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Accounting and Tax Tips Blog

Life is short. Although thinking about the what happens when you or loved ones pass away, forcing yourself to do it ahead of time will make things much easier for your loved ones when it comes dealing with your finances and assets. It is the responsible thing to do. With home sharers who own property, one of the most common questions we get is whether a trust is a valuable vehicle for asset protection and estate planning. 

Putting your home in a trust offers a number of benefits, namely asset protection. To help guide your considerations on estate planning and asset protection, here are the different types of trusts and a brief overview of how they can work on your behalf.

What Are the Benefits of Trusts? Trusts offer many benefits for homesharers. Namely, they allow you to:

  • Specify the conditions on how and when your assets should be distributed after your death;
  • Lower the amount that your heirs will owe in estate and gift taxes, in certain circumstances;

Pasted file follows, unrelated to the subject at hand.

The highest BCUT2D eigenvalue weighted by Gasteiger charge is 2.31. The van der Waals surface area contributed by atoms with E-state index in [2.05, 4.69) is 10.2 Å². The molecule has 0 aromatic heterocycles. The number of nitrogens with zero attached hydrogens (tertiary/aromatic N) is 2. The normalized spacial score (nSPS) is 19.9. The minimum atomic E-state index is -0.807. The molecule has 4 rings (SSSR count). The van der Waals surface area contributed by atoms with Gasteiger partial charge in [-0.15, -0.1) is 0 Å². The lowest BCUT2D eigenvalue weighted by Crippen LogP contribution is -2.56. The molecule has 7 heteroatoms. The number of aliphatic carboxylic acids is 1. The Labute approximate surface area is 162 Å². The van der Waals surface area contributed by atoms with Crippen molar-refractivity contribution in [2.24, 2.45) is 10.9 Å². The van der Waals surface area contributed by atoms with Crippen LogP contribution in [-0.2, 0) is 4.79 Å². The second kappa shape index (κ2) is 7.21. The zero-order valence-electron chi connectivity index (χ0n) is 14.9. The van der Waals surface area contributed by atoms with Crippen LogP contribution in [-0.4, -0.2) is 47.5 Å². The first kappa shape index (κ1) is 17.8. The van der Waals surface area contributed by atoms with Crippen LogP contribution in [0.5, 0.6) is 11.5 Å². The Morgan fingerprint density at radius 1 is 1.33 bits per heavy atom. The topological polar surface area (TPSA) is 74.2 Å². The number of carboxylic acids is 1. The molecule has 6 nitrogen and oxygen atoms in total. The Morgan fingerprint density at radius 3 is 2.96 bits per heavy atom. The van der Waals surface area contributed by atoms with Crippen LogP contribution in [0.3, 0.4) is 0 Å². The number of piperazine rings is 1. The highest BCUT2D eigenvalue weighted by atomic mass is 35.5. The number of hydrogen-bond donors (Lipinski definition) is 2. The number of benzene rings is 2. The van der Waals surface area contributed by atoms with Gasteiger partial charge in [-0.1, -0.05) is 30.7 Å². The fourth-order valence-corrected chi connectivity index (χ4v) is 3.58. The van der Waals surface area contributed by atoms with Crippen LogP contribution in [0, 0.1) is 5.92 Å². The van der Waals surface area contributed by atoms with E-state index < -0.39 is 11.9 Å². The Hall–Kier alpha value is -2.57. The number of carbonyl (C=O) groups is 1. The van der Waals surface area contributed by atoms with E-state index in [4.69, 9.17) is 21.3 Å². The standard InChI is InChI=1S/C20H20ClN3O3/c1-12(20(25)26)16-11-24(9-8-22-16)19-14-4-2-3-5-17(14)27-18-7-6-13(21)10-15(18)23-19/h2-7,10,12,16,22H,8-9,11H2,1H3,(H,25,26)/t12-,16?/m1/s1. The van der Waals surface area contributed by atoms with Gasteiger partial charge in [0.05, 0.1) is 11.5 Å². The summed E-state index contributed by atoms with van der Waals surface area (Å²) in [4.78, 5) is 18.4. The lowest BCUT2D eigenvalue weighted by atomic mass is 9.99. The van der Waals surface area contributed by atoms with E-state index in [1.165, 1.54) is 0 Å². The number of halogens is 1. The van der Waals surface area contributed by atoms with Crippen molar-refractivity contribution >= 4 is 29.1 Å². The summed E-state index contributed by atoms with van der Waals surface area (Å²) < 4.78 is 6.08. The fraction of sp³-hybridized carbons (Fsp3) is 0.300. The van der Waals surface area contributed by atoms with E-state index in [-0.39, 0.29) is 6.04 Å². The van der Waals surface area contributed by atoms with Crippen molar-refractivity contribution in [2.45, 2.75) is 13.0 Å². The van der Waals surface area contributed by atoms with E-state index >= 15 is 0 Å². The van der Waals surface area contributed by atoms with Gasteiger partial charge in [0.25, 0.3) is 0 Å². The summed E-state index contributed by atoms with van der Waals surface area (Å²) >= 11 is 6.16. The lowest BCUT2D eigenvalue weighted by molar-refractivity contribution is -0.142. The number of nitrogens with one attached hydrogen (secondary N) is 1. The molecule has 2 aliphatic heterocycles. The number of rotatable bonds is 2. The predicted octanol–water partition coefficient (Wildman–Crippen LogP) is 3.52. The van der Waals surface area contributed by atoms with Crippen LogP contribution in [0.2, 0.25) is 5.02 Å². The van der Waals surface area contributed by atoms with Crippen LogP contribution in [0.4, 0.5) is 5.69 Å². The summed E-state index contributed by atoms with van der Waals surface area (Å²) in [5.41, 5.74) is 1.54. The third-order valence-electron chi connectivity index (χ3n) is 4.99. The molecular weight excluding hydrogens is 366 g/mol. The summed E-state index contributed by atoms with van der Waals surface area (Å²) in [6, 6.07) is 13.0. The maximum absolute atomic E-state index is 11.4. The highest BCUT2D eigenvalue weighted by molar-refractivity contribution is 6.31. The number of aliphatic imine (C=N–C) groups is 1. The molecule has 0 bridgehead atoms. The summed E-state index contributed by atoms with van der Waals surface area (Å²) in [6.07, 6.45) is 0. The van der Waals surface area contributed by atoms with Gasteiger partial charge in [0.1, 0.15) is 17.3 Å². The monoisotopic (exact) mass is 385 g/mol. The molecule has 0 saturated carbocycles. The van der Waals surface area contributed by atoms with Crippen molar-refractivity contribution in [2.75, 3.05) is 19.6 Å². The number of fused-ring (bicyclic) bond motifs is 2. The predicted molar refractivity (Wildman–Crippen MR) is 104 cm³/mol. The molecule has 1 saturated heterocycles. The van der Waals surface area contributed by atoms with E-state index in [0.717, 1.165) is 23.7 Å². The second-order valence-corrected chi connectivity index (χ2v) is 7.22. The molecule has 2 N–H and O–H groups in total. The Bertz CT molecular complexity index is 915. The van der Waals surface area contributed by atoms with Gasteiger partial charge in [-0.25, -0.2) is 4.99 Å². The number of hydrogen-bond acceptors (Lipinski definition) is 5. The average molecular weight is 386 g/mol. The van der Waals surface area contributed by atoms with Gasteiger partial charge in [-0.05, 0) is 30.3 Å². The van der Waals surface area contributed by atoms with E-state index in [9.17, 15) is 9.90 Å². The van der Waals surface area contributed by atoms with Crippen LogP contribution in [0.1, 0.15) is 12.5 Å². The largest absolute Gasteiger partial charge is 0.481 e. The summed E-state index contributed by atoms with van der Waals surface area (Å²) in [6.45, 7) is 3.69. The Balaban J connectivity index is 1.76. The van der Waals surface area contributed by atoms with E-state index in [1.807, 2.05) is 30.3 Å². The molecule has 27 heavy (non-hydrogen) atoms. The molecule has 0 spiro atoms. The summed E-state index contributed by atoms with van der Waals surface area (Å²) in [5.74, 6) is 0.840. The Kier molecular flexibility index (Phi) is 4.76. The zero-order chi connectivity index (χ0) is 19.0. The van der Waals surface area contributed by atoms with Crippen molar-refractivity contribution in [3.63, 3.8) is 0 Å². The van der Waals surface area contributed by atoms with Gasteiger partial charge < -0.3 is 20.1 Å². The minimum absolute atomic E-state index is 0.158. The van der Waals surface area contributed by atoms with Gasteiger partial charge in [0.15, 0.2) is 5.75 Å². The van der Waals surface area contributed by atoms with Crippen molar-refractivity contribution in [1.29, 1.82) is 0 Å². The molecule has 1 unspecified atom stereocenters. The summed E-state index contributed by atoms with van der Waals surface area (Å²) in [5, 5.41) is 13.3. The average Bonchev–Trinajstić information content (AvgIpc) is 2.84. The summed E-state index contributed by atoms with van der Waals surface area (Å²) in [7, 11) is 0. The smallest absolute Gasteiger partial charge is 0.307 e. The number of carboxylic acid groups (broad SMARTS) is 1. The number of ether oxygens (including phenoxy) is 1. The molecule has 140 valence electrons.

• Make sure that your assets are efficiently distributed to your heirs without you having to go to probate court. Probate court may cost roughly 5% to 7% of your estate;
  • Provide better protection of your assets from lawsuits and creditors;
  • Appoint a successor trustee who will be responsible for managing your trust after your death but also in the event that you become incapable of doing so.

These reasons are just the basics of why setting up a trust could be beneficial. However, there are many considerations that are unique to your situation that you should consider discussing with your estate-planning attorney before you decide to put your home in a trust.

Major Types of Trusts and the Benefits Each Offers